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The Statewide Virtual Charter School Board made waves this week by approving the nation’s first religious public charter school. The validity of that vote is already in question.

Newly installed board member Brian Bobek may not have been eligible to vote. Without him, the school’s request for authorization would have failed. Monday’s vote was 3-2, and three “yes” votes are required for any action by the board under state statute.

House Speaker Charles McCall appointed Bobek on Friday to replace Barry Beauchamp. But Beauchamp, a former superintendent of Lawton Public Schools, did not resign. Though his term had expired, Beauchamp agreed to continue serving, according to board chairman Robert Franklin.

Just before the meeting, Deputy Attorney General Niki Batt, the board’s legal counsel, emailed Franklin and Executive Director Rebecca Wilkinson to say she’s concerned the law doesn’t allow Bobek to take over the board seat until November.

Neither Franklin nor Wilkinson saw the email until after the meeting.

Batt didn’t tell the board Bobek might be ineligible to vote during the meeting, even though she spoke at length about other legal issues.

Franklin, an associate superintendent at Tulsa Tech who has managed previous controversies on the board, was worried about the optics if Bobek was allowed to vote.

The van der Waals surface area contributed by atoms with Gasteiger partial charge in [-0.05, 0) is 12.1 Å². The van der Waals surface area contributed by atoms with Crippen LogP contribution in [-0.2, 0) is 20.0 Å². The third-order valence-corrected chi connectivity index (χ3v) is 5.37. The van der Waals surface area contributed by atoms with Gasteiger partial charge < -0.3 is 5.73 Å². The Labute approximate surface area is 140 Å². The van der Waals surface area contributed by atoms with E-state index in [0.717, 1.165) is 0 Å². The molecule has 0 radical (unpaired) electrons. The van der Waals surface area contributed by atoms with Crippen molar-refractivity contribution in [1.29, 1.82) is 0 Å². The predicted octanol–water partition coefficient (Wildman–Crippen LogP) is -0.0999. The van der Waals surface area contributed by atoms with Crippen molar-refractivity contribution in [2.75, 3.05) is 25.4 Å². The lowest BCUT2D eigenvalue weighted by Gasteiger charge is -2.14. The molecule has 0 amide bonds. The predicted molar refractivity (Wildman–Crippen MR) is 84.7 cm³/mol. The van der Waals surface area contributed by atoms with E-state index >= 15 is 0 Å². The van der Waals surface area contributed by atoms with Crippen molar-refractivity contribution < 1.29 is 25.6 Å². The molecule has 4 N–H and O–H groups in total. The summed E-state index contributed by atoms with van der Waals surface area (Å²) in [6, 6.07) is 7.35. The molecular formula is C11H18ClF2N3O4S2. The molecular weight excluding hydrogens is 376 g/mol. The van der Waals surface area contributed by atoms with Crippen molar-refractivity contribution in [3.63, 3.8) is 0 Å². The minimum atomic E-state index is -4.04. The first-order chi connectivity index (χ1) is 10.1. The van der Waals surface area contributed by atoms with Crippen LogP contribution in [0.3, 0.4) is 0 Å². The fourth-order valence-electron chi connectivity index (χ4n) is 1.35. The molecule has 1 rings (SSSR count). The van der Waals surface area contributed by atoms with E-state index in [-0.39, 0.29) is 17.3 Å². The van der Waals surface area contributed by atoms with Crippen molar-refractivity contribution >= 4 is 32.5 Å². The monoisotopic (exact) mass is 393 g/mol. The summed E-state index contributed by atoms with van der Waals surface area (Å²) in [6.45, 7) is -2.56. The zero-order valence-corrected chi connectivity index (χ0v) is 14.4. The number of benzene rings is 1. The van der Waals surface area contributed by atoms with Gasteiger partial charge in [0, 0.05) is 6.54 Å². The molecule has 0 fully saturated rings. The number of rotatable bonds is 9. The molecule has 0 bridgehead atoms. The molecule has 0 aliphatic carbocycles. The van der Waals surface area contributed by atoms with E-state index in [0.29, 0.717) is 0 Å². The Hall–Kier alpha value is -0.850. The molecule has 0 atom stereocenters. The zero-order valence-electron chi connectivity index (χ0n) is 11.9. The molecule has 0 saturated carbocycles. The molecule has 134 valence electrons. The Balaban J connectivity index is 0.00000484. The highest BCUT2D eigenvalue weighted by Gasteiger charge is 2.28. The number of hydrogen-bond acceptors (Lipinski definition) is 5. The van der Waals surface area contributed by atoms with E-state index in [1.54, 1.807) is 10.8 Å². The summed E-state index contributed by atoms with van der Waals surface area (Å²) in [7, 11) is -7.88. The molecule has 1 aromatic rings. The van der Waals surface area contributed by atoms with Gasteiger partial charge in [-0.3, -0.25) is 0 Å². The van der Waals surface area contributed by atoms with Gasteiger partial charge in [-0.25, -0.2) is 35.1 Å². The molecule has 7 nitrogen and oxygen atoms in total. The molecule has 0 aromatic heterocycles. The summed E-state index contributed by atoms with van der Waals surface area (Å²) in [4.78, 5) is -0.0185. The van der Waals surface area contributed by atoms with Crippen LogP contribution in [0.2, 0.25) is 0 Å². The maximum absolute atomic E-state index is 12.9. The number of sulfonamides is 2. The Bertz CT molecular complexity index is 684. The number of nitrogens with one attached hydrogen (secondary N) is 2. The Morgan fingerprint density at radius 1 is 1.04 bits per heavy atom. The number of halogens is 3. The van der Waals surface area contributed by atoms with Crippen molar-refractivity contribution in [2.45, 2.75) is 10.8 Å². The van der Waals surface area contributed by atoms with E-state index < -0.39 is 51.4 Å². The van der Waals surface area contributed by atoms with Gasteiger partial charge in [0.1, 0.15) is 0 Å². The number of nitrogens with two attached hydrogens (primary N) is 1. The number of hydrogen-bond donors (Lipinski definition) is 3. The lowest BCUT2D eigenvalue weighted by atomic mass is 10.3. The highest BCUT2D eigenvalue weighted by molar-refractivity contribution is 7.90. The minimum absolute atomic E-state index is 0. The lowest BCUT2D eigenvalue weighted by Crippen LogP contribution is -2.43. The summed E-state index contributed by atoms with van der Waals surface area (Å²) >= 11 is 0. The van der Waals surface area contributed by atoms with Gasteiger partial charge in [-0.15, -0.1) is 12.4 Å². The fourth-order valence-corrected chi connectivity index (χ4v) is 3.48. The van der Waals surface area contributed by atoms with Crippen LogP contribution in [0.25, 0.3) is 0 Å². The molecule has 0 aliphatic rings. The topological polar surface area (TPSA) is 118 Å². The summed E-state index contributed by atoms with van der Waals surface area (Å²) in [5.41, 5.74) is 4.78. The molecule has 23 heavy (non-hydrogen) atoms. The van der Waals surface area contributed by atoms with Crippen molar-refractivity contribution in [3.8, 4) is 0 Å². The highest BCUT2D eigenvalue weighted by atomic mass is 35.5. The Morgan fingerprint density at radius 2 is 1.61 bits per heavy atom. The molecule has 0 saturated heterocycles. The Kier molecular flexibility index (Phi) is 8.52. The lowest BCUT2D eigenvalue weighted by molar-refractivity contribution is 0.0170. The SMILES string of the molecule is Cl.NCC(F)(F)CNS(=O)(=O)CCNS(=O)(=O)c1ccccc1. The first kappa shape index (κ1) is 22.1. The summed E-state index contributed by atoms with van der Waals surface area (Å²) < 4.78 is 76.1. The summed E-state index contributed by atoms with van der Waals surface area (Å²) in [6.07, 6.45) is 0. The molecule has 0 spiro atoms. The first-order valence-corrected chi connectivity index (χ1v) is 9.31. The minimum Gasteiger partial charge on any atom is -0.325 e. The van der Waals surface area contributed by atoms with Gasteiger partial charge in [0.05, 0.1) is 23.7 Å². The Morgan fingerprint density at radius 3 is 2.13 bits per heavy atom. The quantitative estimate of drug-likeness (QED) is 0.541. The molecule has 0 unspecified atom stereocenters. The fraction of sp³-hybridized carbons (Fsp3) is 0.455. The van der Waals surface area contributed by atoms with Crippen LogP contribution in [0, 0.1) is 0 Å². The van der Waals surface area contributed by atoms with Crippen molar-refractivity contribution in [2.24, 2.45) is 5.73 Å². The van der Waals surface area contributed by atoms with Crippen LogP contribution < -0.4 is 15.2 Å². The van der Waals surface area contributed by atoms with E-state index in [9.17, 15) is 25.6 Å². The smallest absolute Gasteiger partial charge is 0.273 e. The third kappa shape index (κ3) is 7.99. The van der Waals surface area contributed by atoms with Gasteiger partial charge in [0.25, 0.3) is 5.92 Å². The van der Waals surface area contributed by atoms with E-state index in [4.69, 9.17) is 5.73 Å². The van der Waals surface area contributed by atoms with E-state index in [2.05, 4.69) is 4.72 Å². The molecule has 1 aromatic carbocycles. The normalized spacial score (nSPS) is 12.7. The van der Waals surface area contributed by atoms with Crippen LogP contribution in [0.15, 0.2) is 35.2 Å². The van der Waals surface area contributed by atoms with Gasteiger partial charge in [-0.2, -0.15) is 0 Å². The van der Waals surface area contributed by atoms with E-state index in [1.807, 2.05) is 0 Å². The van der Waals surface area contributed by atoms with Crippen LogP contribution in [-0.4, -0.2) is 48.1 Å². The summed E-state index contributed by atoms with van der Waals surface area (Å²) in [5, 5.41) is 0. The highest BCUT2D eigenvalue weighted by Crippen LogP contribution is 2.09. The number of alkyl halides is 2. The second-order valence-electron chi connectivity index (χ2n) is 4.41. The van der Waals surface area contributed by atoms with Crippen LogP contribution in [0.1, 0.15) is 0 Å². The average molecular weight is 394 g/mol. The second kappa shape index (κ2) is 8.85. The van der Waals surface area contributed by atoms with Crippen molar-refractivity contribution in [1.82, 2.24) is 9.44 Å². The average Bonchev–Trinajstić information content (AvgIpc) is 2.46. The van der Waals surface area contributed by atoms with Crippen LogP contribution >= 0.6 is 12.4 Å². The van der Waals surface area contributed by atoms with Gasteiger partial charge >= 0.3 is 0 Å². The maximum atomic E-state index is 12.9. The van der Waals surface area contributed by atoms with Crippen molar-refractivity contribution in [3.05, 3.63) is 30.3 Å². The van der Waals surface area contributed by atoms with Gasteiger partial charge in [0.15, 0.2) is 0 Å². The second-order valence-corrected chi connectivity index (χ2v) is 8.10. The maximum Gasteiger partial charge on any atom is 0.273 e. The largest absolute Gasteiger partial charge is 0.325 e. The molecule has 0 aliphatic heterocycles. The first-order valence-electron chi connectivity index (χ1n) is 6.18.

Franklin said he didn’t want to be accused of vote stacking or vote management. So he asked Bobek to abstain, but Bobek refused.

“While you know that people are watching, that’s when you do your best work. Not when you make your worst decisions or your most impetuous decisions,” Franklin said. “The country was watching us, and we reminded ourselves of that, and we did it anyway.”

When questioned about the timing of Bobek’s appointment, Daniel Seitz, a spokesman for McCall, said “We have been working on a replacement for a while.”

“The Speaker has not told his appointee how to vote on anything,” Seitz wrote in an emailed statement. “The appointment was only made to replace an expired term.”

Underpinning it all is the board’s looming demise. Gov. Kevin Stitt on Monday signed into law reforms to charter school oversight that include a new board replacing the Statewide Virtual Charter School Board.

The new Statewide Charter School Board will take over sponsorship of all statewide virtual schools on July 1, 2024. It will have the authority to sponsor nonvirtual charter schools.

Nine people will sit on the new board — three appointed by the governor, two each by the Senate Pro Tem and the Speaker of the House, plus the state superintendent and the state auditor (or their designees). The law requires those initial appointments be made by Oct. 31.

Questions? Comments? Story ideas? Please reach out via email or direct message.

— Jennifer Palmer

Recommended Reading

  • In states around the country, Democrats boosted education funding to record amounts. Now, they’re touting that infusion of dollars to attack Republicans, who they say are fixated on harmful agendas. [Politico]
  • Schools received billions in pandemic relief aid. It may not be doing enough. [The New York Times]
  • A new study found charter school students outperformed their peers in traditional schools in math and English, and large chains were particularly effective. However, special education students were “seriously stymied” in charter schools. [The 74]

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